<em>Group of children at summer camp running through a woodland area with their guide/teacher walking behind them.</em>Biophilia, our innate affinity for and connection to nature, is not only for children—parents, too, are taking time from hectic schedules to unwind with meditative forest bathing, and many doctors now prescribe visits to the park instead of pills.

Getting kids outside is nothing new to Jeff Sanders, WSU associate professor and environmental historian. He says the idea of a nature deficit goes back at least 150 years to the Industrial Revolution, when many Americans left rural areas for work in Chicago or New York along with a large influx of immigrants. If the children weren’t helping in factories, they were often left to fend for themselves on the streets.

Fearing for the youth’s health as well as the future of our nation, social reformers advocated for changes that led to the playground movement of the late 1800s. Around the same time, summer camps reached their heyday, and the Boy Scouts of America was established. The first “streetcar suburbs” also took root, where people with means could escape grimy cities for more leafy areas like Brookline, Massachusetts.

Sanders says people today are still trying to escape cities for an idyllic respite in nature. “But, if we always focus on nature as being someplace else, we’ll keep befouling the places we live in,” he says. “Many historians are looking at it more like a garden—we should be tending to the places we actually live in, our backyard, cities, and streets—that’s all a part of nature.”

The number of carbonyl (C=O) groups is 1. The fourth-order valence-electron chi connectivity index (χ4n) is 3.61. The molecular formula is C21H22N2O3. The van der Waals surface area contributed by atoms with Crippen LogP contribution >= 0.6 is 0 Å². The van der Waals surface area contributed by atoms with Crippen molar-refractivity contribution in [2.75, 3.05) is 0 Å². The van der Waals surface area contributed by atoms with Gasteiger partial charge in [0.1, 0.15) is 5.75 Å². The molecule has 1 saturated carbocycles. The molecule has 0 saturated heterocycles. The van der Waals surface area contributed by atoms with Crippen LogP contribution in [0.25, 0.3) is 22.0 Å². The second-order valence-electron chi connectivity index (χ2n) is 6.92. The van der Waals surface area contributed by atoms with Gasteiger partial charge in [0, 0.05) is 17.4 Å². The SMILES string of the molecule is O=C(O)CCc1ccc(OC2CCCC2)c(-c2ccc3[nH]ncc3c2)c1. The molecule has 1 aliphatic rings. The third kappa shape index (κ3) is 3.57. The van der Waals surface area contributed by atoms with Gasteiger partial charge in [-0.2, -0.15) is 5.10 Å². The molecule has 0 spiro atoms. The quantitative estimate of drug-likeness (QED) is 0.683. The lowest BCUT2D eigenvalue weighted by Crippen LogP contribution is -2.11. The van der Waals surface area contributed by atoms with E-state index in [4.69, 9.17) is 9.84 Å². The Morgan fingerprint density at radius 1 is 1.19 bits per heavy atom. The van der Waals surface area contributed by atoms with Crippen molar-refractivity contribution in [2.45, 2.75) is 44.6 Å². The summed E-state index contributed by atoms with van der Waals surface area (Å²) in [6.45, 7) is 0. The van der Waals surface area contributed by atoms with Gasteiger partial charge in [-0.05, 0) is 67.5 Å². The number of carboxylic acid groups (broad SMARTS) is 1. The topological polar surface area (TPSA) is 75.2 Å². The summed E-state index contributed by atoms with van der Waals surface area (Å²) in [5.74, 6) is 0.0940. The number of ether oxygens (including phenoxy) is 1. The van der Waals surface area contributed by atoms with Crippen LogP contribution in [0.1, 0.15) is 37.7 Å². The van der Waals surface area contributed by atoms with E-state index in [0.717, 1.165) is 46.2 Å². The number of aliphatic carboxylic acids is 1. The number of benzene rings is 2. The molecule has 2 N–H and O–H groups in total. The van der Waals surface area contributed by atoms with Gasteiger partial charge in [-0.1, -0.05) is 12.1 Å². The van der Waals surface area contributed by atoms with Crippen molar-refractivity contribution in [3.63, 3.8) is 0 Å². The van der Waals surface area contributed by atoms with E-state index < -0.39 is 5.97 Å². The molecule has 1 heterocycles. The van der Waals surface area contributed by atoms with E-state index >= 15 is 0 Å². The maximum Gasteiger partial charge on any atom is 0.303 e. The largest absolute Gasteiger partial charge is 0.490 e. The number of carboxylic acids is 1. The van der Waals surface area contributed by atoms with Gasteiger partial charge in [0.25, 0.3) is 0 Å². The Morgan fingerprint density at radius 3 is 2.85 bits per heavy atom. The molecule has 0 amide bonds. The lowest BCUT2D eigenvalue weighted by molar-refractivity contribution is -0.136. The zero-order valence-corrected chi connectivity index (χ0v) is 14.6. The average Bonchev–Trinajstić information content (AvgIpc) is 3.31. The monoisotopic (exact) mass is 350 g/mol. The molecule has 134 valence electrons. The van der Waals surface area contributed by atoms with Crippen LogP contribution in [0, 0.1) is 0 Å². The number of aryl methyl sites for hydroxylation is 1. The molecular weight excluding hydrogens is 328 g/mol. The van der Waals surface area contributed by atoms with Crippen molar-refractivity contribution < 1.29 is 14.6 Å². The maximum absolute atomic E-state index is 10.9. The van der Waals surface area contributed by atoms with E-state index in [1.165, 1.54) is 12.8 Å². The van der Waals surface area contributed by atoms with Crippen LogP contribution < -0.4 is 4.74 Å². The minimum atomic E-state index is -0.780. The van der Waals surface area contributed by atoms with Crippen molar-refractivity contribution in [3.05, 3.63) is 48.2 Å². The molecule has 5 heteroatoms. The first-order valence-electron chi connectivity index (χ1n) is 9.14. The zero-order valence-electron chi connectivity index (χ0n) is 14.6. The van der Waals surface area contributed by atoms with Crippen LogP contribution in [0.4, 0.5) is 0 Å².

The contented little fellow playing in the vegetable garden at Into the Forest Preschool would certainly agree. Though a single frost-blackened sunflower now remains, the children had grown and eaten potatoes, carrots, tomatoes, and squash throughout the summer. For them, nature has become an integral part of their daily lives whether they’re digging in the sand box or rolling a big wooden spool under the open sky.

Unfortunately for many children, carefree days playing outside are a thing of the past, says WSU clinical assistant professor of human development Robby Cooper. Today, a child seen walking to the park alone might well trigger a call to police and a warning to parents.

Cooper says Richard Louv, author of Last Child In The Woods: Saving Our Children from Nature-Deficit Disorder, blames this phenomenon on an increasingly fear-based society. Although statistics show crimes against children have dropped to their lowest rates ever, social media and 24-hour news cycles can make it feel like every abduction is happening in our backyards.

So now, instead of exploring, making up games, or riding bikes to local parks, kids spend much of their free time indoors using tech devices and staring at screens.

Cooper says all this screen time may affect attention span and leaves little room for imagination and creativity, things research suggests are important for brain development and learning.

“As a teacher, it’s a challenge now to get people to slow down and notice things,” he says. “To be ok with uncertainty and flexible in their thinking.”

Read the full “Inside Outside” story in the Washington State Magazine.

Top image: Group of children at summer camp running through a woodland area with their guide/teacher walking behind them. (Solstock, via Washington State Magazine.)